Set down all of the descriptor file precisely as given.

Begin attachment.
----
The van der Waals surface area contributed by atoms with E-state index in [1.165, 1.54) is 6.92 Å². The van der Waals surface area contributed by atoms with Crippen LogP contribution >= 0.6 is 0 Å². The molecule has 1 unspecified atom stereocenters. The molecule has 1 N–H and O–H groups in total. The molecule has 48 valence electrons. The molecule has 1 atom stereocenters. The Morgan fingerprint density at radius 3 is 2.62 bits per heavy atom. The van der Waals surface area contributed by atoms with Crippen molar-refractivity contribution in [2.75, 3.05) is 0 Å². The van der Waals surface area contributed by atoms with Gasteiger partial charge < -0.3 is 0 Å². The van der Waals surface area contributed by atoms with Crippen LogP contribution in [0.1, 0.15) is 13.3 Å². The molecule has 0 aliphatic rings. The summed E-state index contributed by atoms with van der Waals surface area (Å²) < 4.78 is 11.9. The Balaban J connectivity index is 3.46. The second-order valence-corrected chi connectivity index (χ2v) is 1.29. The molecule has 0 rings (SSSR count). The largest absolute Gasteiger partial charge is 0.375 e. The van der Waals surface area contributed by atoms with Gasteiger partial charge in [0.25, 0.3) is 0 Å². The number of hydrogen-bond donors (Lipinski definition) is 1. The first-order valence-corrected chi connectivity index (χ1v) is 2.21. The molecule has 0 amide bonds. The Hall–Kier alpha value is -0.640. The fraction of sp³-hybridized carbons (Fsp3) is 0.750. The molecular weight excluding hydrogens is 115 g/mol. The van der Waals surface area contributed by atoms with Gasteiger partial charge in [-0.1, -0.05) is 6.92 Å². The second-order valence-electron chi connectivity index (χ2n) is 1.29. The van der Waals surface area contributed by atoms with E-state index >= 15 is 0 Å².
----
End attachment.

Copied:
The van der Waals surface area contributed by atoms with E-state index in [1.165, 1.54) is 6.92 Å². The van der Waals surface area contributed by atoms with Crippen LogP contribution >= 0.6 is 0 Å². The molecule has 1 unspecified atom stereocenters. The molecule has 1 N–H and O–H groups in total. The molecule has 48 valence electrons. The molecule has 1 atom stereocenters. The Morgan fingerprint density at radius 3 is 2.62 bits per heavy atom. The van der Waals surface area contributed by atoms with Crippen molar-refractivity contribution in [2.75, 3.05) is 0 Å². The van der Waals surface area contributed by atoms with Gasteiger partial charge < -0.3 is 0 Å². The van der Waals surface area contributed by atoms with Crippen LogP contribution in [0.1, 0.15) is 13.3 Å². The molecule has 0 aliphatic rings. The summed E-state index contributed by atoms with van der Waals surface area (Å²) < 4.78 is 11.9. The Balaban J connectivity index is 3.46. The second-order valence-corrected chi connectivity index (χ2v) is 1.29. The molecule has 0 rings (SSSR count). The largest absolute Gasteiger partial charge is 0.375 e. The van der Waals surface area contributed by atoms with Gasteiger partial charge in [0.25, 0.3) is 0 Å². The number of hydrogen-bond donors (Lipinski definition) is 1. The first-order valence-corrected chi connectivity index (χ1v) is 2.21. The molecule has 0 amide bonds. The Hall–Kier alpha value is -0.640. The fraction of sp³-hybridized carbons (Fsp3) is 0.750. The molecular weight excluding hydrogens is 115 g/mol. The van der Waals surface area contributed by atoms with Gasteiger partial charge in [-0.1, -0.05) is 6.92 Å². The second-order valence-electron chi connectivity index (χ2n) is 1.29. The van der Waals surface area contributed by atoms with E-state index >= 15 is 0 Å².